Source: India Government Gazette. Supplement. 03 January 1828. p4.
This extract gives a good picture of conditions on board a convict ship. The author was responsible for the general health of the prisoners and seems to have taken the responsibility seriously. I suppose some were better than others.
An intersting article, as it goes into some depth as to the living conditions, food, clothing, and general care taken of convicts for the 6-odd month long voyage.
There is also a bit of interesting social information, as to the culture of the convicts and the language they used. This stuff later appeared in "A Residence of Eleven Years in New Holland and the Caroline Islands" by James F. O'Connell, 1835.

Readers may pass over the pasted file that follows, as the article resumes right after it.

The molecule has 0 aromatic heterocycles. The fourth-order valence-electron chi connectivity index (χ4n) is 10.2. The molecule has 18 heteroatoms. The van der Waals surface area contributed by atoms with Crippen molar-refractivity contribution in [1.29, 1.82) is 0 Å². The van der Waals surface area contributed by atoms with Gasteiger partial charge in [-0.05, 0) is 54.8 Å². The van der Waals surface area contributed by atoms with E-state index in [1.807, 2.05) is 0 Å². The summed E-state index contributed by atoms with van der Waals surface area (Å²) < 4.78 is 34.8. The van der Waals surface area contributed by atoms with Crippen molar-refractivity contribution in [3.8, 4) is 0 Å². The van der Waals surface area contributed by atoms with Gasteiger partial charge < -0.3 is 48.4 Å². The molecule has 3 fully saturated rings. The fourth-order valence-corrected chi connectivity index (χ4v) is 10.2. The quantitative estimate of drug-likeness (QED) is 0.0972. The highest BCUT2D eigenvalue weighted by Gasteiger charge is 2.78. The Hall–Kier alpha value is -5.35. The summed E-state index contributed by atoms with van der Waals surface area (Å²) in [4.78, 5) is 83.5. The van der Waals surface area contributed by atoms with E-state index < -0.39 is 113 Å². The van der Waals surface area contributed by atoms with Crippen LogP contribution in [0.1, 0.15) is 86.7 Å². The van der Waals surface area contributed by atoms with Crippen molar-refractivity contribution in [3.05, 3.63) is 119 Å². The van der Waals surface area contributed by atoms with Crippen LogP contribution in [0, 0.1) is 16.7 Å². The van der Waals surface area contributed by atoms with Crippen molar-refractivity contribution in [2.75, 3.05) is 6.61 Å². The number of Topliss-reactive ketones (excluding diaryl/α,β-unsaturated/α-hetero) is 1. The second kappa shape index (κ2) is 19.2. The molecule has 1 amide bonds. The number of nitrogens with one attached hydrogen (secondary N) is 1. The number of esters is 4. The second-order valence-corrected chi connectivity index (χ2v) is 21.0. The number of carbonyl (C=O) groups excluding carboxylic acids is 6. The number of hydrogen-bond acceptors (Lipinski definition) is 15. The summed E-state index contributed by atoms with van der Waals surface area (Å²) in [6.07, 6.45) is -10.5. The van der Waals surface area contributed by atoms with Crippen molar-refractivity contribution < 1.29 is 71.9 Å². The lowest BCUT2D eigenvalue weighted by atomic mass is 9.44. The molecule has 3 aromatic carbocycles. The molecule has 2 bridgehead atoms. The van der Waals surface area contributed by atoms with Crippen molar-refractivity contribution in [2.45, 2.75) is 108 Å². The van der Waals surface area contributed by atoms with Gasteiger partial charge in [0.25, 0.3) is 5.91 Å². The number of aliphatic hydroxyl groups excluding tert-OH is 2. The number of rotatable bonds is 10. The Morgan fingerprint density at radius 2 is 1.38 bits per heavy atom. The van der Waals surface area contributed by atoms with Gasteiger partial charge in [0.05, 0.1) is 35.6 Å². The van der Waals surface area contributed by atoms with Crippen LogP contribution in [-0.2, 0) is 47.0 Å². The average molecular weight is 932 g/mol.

George Bayly, whose memoirs I've mentioned in previous posts, worked his first passage to the South Seas in a convict ship in 1824, transporting Irish women convicts to Port Jackson. It's interesting to compare the two sources. Bayly makes mention of most of what is stated here. I'll post that up next.